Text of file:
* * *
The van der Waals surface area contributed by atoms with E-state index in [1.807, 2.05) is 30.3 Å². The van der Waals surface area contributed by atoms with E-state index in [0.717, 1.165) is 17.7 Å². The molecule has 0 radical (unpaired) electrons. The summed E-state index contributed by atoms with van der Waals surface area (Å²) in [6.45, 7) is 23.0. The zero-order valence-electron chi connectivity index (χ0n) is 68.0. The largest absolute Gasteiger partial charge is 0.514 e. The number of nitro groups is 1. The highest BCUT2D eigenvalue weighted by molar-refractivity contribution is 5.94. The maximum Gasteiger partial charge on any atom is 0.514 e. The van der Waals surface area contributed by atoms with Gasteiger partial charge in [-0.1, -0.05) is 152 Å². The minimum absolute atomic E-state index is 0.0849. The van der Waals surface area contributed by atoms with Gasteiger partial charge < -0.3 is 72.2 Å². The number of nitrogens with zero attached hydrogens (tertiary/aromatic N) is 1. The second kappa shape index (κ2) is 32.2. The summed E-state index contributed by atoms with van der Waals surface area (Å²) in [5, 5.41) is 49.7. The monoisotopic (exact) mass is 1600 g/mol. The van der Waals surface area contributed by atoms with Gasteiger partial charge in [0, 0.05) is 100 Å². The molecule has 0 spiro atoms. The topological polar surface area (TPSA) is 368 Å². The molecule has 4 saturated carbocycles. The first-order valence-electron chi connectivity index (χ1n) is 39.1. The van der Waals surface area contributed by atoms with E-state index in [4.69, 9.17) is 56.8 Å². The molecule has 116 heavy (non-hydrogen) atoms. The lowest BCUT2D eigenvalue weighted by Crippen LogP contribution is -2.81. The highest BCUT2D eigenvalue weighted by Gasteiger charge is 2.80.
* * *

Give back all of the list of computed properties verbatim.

The van der Waals surface area contributed by atoms with E-state index in [1.807, 2.05) is 30.3 Å². The van der Waals surface area contributed by atoms with E-state index in [0.717, 1.165) is 17.7 Å². The molecule has 0 radical (unpaired) electrons. The summed E-state index contributed by atoms with van der Waals surface area (Å²) in [6.45, 7) is 23.0. The zero-order valence-electron chi connectivity index (χ0n) is 68.0. The largest absolute Gasteiger partial charge is 0.514 e. The number of nitro groups is 1. The highest BCUT2D eigenvalue weighted by molar-refractivity contribution is 5.94. The maximum Gasteiger partial charge on any atom is 0.514 e. The van der Waals surface area contributed by atoms with Gasteiger partial charge in [-0.1, -0.05) is 152 Å². The minimum absolute atomic E-state index is 0.0849. The van der Waals surface area contributed by atoms with Gasteiger partial charge < -0.3 is 72.2 Å². The number of nitrogens with zero attached hydrogens (tertiary/aromatic N) is 1. The second kappa shape index (κ2) is 32.2. The summed E-state index contributed by atoms with van der Waals surface area (Å²) in [5, 5.41) is 49.7. The monoisotopic (exact) mass is 1600 g/mol. The van der Waals surface area contributed by atoms with Gasteiger partial charge in [0, 0.05) is 100 Å². The molecule has 0 spiro atoms. The topological polar surface area (TPSA) is 368 Å². The molecule has 4 saturated carbocycles. The first-order valence-electron chi connectivity index (χ1n) is 39.1. The van der Waals surface area contributed by atoms with E-state index in [4.69, 9.17) is 56.8 Å². The molecule has 116 heavy (non-hydrogen) atoms. The lowest BCUT2D eigenvalue weighted by Crippen LogP contribution is -2.81. The highest BCUT2D eigenvalue weighted by Gasteiger charge is 2.80.